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orthonormal comments on Nonperson Predicates - Less Wrong

29 Post author: Eliezer_Yudkowsky 27 December 2008 01:47AM

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Comment author: orthonormal 24 July 2009 10:36:24PM 1 point [-]

a person that is simulated and then deleted is functionally equivalent to no person at all

ISTM that's functionally equivalent, rather, to a person physically created in an isolation chamber, observed for a while, then killed, cremated and scattered.

Comment author: [deleted] 24 July 2009 10:45:57PM -1 points [-]

But functionally, the only thing determining whether something contains a person is its behavior. If it behaves as if it had no person in it, it has no person in it.

I guess this means that if a person is standing next to a nuclear bomb, nobody sees the person, and the bomb explodes, the person didn't exist.

Comment author: orthonormal 24 July 2009 11:42:13PM 4 points [-]

I think there's an implicit "observer problem" with the way you're defining functionalism. If the person themselves doesn't count as an observer of their own behavior, why would you count as an observer of behavior? After all (assuming there's no escape from the heat death of the universe), all of us are essentially in that scenario if you step back far enough.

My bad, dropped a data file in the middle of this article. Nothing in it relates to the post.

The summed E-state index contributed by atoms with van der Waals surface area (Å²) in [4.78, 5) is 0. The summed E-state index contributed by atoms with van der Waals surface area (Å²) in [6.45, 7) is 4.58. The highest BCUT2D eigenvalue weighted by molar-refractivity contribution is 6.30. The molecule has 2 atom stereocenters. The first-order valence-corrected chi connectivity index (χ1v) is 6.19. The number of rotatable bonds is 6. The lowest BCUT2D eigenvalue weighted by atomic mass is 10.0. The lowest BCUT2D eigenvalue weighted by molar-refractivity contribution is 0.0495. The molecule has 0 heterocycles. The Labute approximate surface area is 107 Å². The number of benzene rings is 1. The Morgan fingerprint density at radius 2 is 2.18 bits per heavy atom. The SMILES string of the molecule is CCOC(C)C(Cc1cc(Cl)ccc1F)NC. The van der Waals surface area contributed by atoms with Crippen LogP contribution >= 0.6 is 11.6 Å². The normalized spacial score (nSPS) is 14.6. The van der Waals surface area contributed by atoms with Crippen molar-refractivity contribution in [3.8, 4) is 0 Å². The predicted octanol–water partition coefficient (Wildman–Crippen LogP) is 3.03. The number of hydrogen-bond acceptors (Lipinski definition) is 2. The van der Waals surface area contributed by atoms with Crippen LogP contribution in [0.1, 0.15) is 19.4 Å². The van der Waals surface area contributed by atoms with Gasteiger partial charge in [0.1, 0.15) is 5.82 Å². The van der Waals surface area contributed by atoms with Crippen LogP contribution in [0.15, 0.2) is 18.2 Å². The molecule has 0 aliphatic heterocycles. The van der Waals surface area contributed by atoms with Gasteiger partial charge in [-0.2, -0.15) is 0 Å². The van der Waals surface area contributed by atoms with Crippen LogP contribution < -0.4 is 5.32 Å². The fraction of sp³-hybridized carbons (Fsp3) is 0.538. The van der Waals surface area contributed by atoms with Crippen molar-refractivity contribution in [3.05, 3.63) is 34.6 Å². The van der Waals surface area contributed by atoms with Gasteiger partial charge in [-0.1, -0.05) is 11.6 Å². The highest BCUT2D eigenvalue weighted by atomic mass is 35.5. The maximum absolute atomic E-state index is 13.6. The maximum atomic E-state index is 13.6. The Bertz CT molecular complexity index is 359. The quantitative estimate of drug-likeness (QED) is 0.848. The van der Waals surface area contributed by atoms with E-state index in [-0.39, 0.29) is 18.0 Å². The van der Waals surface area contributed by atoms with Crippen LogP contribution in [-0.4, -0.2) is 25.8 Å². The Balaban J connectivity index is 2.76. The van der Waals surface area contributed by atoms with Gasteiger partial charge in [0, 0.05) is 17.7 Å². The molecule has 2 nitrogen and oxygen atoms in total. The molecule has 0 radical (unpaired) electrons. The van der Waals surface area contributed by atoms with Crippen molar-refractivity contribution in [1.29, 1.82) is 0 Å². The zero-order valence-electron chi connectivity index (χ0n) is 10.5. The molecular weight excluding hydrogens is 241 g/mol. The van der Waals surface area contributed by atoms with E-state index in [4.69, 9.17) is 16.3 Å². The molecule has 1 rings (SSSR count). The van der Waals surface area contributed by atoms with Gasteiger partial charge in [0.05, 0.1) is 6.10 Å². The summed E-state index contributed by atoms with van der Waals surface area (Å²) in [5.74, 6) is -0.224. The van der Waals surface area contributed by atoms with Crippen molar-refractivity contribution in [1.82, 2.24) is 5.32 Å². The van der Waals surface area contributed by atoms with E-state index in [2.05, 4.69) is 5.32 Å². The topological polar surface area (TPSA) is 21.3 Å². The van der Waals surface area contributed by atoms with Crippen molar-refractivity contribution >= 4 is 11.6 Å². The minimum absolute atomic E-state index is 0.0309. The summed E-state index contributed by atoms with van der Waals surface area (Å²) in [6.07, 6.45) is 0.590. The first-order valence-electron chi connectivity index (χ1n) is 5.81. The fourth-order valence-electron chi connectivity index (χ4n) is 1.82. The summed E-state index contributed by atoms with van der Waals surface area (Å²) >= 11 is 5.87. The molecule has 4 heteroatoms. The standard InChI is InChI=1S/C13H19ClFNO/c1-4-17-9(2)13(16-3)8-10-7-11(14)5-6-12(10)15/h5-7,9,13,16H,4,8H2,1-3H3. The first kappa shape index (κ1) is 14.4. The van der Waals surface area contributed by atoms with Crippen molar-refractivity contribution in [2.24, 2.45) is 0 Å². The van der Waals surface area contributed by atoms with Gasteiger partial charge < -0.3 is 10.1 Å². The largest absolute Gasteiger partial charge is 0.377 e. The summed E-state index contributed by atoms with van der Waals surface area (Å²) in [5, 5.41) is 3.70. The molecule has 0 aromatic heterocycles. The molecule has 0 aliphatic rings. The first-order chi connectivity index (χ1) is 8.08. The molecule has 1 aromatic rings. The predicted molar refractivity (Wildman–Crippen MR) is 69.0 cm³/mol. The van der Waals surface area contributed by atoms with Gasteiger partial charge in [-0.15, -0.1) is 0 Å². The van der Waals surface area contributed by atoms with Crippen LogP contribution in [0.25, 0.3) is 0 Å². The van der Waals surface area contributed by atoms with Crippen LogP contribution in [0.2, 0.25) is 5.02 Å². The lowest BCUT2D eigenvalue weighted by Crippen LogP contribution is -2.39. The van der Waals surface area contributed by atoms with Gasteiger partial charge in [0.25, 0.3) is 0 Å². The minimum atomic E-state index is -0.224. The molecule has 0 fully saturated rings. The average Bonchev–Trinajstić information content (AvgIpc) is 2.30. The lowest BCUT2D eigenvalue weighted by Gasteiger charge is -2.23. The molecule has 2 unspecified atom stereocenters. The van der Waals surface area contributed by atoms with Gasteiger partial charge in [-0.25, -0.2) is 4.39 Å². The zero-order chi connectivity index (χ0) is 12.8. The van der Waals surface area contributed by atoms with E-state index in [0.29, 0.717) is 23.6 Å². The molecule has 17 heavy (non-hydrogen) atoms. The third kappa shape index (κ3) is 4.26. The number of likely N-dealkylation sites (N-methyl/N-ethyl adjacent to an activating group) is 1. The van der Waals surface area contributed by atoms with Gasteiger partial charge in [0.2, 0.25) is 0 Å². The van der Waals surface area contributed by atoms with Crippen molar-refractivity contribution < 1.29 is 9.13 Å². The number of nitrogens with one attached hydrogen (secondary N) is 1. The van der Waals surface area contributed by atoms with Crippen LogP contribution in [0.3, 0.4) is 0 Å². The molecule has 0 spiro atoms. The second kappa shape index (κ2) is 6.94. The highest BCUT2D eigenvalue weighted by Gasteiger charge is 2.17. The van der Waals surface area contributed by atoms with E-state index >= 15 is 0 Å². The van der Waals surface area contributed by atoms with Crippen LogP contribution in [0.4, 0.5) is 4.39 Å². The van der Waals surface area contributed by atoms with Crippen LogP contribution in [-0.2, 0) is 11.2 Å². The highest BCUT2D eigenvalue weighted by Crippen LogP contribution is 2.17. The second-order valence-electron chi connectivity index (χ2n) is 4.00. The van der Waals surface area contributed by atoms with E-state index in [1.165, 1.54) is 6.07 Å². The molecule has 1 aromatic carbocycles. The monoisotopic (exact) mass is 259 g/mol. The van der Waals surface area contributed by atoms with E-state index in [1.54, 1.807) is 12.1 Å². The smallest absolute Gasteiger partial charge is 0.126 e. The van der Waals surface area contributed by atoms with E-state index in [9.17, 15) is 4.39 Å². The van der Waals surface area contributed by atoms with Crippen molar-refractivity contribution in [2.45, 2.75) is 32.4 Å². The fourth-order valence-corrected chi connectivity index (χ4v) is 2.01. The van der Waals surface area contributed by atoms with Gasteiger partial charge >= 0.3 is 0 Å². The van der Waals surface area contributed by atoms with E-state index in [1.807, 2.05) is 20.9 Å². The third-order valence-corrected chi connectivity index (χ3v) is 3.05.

My position as present is the following sort of patternism: There are patterns in the operation of my brain at this instant which (relatively straightforwardly) encode the structure of conscious thought. The same kinds of patterns can be found in the data generated by simulating a person. These are both instances of conscious experience, with potentially all the same qualia, etc. So if I simulate a person in a closed-box environment and then delete all the data, the pattern nonetheless existed in this universe for some time and thus a person existed.

Comment author: Vladimir_Nesov 25 July 2009 12:20:28PM 4 points [-]

Behavior is just what you see, not the sum total of what actually happens. Even if you can't observe something, you can still care about it.